CONWAY — Police have confirmed the identity of the man who they believe was involved in a possible hit-and-run accident with a bicyclist last month. The man has not been charged with a crime and the investigation is ongoing.
The bicyclist is Paul Nickerson, 41, of Fryeburg, Maine. He was reportedly struck on East Conway Road on Oct. 27. He was taken to Maine Medical Center for treatment and returned home on Sunday.
Nickerson said that the man who hit him is Robert Day, 28, of North Conway.
This was confirmed by Conway Police Lt. Chris Mattei on Tuesday afternoon.
“Robert Day is the individual who has been identified as the driver of the pickup truck that struck Paul Nickerson on East Conway Road on the night of Oct. 27, 2019,” said Mattei. “Robert Day is cooperating with law enforcement at this time and the case remains under investigation.
“The Conway Police Department is working closely with the Carroll County Attorney’s Office to determine what if any charges will be brought forward.”
The Sun reached out to Day by phone but the person hung up after the reporter explained the reason for the call.
In a phone interview Monday evening, Nickerson talked about the accident.
Nickerson said he was struck from behind at about 9:50 p.m. on Oct. 27 An engineering technician at the North Conway Grand Hotel, Nickerson was riding to work on his motorized bike.
He said he is expected to have a 12- to 18-week recovery period from multiple injuries sustained in the accident.
He said he has been told by Conway police that the vehicle in question is believed to have been Day’s 1994 red Ford 150 pickup truck.
Nickerson said Conway Police Sgt. Suzanne Kelley-Scott told him that Day is part-owner of BD Auto Care of East Conway Road, located near the site of the accident, which occurred on a rainy night.
Nickerson sustained a broken vertebrae in his neck and a broken tibia bone in his left leg. He also has three broken ribs and a lacerated liver. He said he had a collapsed lung as well. He underwent an surgery at Maine Medical in the early morning hours after the accident.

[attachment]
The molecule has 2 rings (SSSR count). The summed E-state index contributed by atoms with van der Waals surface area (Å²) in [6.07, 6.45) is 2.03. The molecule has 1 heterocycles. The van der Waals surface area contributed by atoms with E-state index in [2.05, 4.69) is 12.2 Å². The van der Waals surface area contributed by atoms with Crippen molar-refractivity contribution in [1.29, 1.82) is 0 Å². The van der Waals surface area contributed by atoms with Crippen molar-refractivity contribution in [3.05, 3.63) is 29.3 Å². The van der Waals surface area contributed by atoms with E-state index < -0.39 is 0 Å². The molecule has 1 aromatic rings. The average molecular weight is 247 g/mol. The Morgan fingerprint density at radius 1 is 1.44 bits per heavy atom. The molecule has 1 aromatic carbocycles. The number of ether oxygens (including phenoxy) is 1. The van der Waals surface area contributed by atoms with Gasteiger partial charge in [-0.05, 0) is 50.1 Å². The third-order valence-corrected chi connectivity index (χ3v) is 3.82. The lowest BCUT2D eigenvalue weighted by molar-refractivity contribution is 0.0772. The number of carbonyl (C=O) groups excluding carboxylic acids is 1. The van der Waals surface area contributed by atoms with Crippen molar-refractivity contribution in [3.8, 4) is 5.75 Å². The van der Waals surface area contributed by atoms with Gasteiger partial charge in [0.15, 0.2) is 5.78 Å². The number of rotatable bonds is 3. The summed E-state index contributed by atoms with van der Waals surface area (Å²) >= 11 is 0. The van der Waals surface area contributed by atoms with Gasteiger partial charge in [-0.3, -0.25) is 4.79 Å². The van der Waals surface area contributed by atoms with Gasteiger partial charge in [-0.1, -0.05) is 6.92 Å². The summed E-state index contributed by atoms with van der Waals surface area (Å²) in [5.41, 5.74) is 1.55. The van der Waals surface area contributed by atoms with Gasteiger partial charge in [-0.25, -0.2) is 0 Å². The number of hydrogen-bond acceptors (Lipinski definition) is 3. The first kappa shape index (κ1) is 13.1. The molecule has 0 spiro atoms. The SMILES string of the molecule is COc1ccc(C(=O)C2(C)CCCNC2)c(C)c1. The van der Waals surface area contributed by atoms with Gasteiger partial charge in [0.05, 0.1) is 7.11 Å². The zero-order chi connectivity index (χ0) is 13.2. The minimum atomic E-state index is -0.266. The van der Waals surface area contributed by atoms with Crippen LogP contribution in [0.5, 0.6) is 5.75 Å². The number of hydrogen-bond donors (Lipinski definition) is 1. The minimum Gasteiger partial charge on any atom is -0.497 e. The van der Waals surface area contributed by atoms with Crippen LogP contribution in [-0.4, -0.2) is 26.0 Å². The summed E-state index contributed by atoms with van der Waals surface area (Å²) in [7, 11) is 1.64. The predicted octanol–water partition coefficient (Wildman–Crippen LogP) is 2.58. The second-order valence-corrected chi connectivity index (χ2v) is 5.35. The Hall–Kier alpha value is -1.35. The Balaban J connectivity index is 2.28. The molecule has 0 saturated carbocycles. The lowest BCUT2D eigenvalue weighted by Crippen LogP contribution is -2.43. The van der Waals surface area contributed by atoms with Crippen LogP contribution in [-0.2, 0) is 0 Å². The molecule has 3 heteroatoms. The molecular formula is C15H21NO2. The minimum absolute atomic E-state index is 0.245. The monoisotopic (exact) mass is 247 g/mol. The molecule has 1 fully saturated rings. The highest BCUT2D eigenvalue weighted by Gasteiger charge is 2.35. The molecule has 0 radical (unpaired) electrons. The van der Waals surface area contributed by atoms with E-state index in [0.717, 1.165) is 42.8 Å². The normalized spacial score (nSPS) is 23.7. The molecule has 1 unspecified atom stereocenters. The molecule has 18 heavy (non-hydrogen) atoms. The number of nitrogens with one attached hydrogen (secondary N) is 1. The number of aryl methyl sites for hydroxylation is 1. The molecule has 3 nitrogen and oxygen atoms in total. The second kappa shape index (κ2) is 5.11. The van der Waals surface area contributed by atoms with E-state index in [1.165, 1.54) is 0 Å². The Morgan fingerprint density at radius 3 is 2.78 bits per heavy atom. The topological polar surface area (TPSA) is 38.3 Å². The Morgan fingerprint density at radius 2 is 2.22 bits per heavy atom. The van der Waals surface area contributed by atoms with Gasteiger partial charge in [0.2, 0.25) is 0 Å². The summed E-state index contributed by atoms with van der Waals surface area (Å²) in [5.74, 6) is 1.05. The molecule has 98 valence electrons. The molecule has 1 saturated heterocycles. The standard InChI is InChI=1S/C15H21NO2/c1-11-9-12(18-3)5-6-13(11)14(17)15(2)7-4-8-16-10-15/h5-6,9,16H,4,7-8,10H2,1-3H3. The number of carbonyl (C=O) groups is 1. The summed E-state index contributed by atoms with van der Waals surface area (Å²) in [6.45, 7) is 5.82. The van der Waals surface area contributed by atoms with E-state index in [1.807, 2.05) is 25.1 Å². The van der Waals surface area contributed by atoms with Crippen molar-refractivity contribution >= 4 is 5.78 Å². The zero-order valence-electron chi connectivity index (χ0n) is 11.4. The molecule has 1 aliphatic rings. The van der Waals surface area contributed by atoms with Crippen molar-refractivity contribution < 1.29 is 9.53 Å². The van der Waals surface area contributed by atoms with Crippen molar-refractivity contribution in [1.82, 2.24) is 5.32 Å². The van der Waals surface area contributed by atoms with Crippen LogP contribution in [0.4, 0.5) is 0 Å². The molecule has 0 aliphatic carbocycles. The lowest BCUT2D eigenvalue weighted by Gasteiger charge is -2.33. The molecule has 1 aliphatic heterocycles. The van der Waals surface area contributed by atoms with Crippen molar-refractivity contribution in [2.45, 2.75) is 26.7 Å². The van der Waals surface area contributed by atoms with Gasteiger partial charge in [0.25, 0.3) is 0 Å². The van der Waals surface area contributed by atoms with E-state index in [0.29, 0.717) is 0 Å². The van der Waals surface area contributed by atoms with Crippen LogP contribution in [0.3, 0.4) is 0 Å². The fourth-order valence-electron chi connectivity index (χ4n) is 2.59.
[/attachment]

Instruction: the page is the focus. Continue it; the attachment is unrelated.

“I am looking at 12 to 18 weeks recovery for the neck; I am told my leg will heal sooner,” Nickerson told the Sun.
He said he is on a leave of absence from the North Conway Grand Hotel.
Nickerson said he’s pursuing civil action against Day while he waits for the case to be brought to a Carroll County Superior Court grand jury.
Mattei said there are a number of factors that go into whether to arrest someone immediately or go to Grand Jury. He said that those include the dangerousness of the suspect and whether or not the officer saw the crime take place.
He said grand juries meet once per month and sometimes that’s the best way to get a case moving. The process also provides some direction on what charges, if any, are appropriate.
According to the New Hampshire Judicial Branch website, an indictment is “the formal charge issued by a grand jury stating that there is enough evidence that the defendant committed the crime to justify having a trial; it is used primarily for felonies.”
Grand juries can also return an “information” which is “a formal accusation by a government attorney that the defendant committed a misdemeanor.”
Grand juries might also decide there is not probable cause to believe someone committed an offense.
Nickerson said Kelley-Scott told him some information about the case.
“She gave his name but said he has no insurance and that it is an old vehicle and he is broke, yet he owns the business. The Conway police said that he turned himself in the next morning and that he thought he had hit an animal. I question why was it that he turned himself in the next morning if he thought it had been an animal,” said Nickerson.
Nickerson had car insurance at the time of the accident but no health insurance. He has since applied for health insurance from Maine Care, he said.
“I was extremely independent and self-reliant, and now am an invalid,” said Nickerson in a Facebook message. “With no income and a job that most likely will not be there when I am healed.”
Reporter Tom Eastman contributed to this story.